Pronghorn still recovering from 2011 winterhelena.com
FWP officials emphasized that one year of good fawn recruitment won't recover the state's population after high die-offs following the record-setting winter of 2011.Up to 70 percent of some populations were lost in northeastern and eastern Montana, which were hardest hit, but higher-than-usual die-off was reported statewide. Deep snow kept antelope from reaching food, such as sage brush and horizontal juniper.
This spring, there's reason for optimism based on the mild winter, good grass production and the absence of extreme dry conditions, said Quentin Kujala, sections coordinator for FWP's Wildlife Bureau. Surveys are conducted in July because fawns are standing up by then and out of seclusion, making them easier to see.
"If in fact that potential is realized, then this spring represents the first significant step back to those larger population levels of animals that were in place prior to that devastating winter of last year," Kujala said.
Pronghorn are abundant across much of Montana, but hunting tags have been markedly reduced, and more reductions are possible this year, because of the 2011 winter.It will take five to 10 years before populations in northeastern Montana begin to recover, Johnson said. He's not expecting the number of hunting tags to increase in northeastern Montana this year.
Next Thursday, members of the FWP Commission will consider a proposal to decrease either-sex archery hunting licenses from 5,600 to 4,700 in regions 3 through 7, which are based in Great Falls, Billings, Bozeman, Glasgow and Miles City.
They also will consider proposals to decrease either-sex hunting licenses from 6,500 to 3,000, and doe/fawn licensed from 500 to 100, in Region 7, which is based in Miles City.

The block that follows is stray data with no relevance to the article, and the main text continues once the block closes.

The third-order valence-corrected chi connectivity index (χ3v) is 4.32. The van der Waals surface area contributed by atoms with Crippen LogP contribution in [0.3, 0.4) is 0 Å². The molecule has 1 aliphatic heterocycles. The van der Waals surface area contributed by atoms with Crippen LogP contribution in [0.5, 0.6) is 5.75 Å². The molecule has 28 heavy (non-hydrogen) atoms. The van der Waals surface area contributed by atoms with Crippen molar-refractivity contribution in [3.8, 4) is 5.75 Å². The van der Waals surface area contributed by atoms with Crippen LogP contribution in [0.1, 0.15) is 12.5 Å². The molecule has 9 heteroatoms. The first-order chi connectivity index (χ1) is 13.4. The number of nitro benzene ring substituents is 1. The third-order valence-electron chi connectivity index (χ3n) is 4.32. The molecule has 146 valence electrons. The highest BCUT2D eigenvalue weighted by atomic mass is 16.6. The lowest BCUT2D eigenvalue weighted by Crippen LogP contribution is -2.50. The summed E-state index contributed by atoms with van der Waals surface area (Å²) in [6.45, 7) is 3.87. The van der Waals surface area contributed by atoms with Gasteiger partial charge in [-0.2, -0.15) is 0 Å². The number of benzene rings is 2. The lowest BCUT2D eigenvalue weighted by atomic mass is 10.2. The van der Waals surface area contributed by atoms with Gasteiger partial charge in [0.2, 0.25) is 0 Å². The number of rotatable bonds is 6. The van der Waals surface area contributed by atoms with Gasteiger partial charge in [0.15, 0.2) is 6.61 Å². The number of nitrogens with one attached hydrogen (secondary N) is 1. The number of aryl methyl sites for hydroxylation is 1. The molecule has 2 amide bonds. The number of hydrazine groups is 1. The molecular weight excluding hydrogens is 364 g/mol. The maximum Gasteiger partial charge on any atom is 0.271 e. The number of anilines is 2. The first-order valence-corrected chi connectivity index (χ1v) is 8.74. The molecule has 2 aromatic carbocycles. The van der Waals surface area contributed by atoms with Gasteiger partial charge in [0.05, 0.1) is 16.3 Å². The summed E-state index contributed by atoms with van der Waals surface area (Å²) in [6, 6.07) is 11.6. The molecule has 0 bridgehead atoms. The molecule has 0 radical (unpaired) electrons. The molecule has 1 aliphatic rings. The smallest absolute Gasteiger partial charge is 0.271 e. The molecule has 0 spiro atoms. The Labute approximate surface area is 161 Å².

Both proposals are responses to continued low numbers of pronghorn due to the harsh winter of 2011, Kujala said.
Ironically, the heavy snow that led to the high die-off helped those animals that did survive by creating what Johnson described as "incredible" habitat, which allowed them to put on fat heading into the winter of 2012, which was mild, Johnson said."So the adults survived very well," Johnson said. "When we end up having good habitat we can expect to have a pretty good fawn crop."Fawning occurs in the second half of May.
Linda Alfson, a nursing assistant who lives east of Fairfield, said she could see twin fawns in an alfalfa field from her kitchen window May 18. The fawns were just hours old.Seeing them was an awesome experience, she said."I was pretty tickled," she said.Last spring, hardly any fawns were born in northeastern Montana, Johnson said.
Conditions were so harsh that pronghorn migrated from Canada and northern Montana to locations south of Fort Peck Reservoir. Then in the spring, hundreds of animals were seen lining the south shores trying to return north after the lake thawed, with many drowning while trying to swim for the other side.
Migrations didn't occur this winter, said Randy Matchett, a senior wildlife biologist with the U.S. Fish and Wildlife Service."I heard no reports of antelope along the shore line," he said. "That also may be partly because populations were so depressed."
According to Johnson and Kujala, current estimates for antelope numbers won't be known until the July aerial surveys. Estimates provided to the Tribune by the World Wildlife Fund in 2008 had about 80,000 antelope roaming the Montana prairie.